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Uncovering our future in Antarctica’s past

Event schedule details

Sunday 30 June

13.00-13.45

Event location details

Flett Tecture Theatre

Natural History Museum

The Antarctic continent covers about 60 times the area of the UK and is covered by up to four kilometres of ice. Melting ice affects global sea level and life in coastal regions around the globe.

Last year, Tina van de Flierdt, Professor of Isotope Geochemistry at Imperial College London, boarded a large drill ship and headed south. During eight weeks of 12-hour shifts, seven days a week, aboard a floating laboratory at the bottom of the Earth, she uncovered sea floor sediments that contain clues from a warmer world in the past.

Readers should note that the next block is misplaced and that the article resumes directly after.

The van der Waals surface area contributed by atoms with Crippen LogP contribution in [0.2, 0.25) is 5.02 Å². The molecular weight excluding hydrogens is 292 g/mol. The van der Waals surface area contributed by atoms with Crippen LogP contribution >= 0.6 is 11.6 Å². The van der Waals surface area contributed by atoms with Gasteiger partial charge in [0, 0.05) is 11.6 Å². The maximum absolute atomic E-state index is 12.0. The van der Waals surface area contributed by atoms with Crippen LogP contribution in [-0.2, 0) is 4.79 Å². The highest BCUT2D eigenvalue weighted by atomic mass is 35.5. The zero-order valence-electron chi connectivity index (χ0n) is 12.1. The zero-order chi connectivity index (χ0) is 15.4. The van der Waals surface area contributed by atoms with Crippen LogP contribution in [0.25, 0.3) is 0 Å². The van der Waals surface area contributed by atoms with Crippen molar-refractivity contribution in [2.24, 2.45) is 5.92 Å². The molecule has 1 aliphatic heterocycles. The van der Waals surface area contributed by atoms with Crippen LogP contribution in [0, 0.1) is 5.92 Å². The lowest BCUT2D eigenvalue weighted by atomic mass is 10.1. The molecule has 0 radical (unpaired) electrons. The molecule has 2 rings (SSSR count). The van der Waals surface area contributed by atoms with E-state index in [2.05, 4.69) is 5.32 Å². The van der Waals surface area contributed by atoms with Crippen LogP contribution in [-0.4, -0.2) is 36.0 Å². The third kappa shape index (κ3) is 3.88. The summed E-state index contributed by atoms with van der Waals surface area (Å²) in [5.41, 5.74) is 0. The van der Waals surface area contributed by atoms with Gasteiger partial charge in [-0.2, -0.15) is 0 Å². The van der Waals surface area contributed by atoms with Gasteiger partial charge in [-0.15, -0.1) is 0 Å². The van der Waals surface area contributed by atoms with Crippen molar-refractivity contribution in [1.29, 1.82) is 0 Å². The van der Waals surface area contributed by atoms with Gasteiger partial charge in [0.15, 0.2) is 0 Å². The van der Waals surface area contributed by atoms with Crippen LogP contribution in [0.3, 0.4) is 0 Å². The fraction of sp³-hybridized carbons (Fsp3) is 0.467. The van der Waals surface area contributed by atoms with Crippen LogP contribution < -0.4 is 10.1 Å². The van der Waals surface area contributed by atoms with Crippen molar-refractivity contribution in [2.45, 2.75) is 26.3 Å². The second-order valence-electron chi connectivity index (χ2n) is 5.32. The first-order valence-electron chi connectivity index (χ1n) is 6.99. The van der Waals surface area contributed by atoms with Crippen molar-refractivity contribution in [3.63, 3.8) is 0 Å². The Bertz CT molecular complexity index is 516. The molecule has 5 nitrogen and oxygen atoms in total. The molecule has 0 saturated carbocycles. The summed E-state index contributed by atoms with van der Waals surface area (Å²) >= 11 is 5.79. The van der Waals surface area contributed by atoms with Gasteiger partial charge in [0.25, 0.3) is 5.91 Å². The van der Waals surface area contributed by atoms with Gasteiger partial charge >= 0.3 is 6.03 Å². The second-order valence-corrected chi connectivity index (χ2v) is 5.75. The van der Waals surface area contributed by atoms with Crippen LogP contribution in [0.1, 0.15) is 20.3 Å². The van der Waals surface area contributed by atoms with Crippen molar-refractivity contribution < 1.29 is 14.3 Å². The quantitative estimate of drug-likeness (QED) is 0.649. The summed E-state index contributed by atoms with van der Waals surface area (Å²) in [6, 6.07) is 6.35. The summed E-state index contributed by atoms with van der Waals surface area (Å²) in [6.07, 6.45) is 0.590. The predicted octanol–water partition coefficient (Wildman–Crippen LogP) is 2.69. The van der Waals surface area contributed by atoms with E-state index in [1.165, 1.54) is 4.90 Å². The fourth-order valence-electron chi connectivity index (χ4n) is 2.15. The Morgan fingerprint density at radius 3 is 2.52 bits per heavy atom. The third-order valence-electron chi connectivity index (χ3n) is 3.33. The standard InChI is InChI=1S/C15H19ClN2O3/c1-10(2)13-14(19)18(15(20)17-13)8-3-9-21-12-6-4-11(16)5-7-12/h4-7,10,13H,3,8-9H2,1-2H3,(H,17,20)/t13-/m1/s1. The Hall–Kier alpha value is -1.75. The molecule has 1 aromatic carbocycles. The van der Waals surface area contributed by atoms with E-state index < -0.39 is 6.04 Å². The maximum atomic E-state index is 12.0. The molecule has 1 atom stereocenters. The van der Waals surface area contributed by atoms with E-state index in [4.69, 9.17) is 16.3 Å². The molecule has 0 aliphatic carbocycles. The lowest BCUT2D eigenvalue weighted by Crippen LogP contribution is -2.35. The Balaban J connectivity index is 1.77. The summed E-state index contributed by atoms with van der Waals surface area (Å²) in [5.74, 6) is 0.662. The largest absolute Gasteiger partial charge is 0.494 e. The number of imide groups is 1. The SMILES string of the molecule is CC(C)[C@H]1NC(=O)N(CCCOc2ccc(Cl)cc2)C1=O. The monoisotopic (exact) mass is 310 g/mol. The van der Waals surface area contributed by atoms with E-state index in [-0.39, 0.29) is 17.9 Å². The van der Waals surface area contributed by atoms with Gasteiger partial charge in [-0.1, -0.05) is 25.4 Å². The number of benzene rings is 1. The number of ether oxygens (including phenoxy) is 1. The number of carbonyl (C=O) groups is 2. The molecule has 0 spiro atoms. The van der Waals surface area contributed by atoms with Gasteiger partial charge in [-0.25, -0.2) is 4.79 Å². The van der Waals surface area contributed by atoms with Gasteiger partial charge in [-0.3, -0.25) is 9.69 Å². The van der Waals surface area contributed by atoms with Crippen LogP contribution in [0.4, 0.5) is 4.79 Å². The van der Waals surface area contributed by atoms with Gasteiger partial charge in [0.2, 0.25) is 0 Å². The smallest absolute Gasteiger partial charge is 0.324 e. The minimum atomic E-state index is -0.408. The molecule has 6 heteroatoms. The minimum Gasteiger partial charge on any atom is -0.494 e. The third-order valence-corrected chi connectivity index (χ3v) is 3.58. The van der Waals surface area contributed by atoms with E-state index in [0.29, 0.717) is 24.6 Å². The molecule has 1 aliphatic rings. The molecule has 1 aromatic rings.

Her talk will look back into the geological past to help us understand our own future, and what may happen to Antarctic ice in a warmer world.

This is part of our ‘Great Expeditions’ talks series. Take a look at the other talks in this series.


This event is free but booking is available to guarantee a place. Booking will open in June.

To be the first to know when booking opens and to receive other important updates, make sure you register for the Festival.

Event categories

  • Adults
  • Talk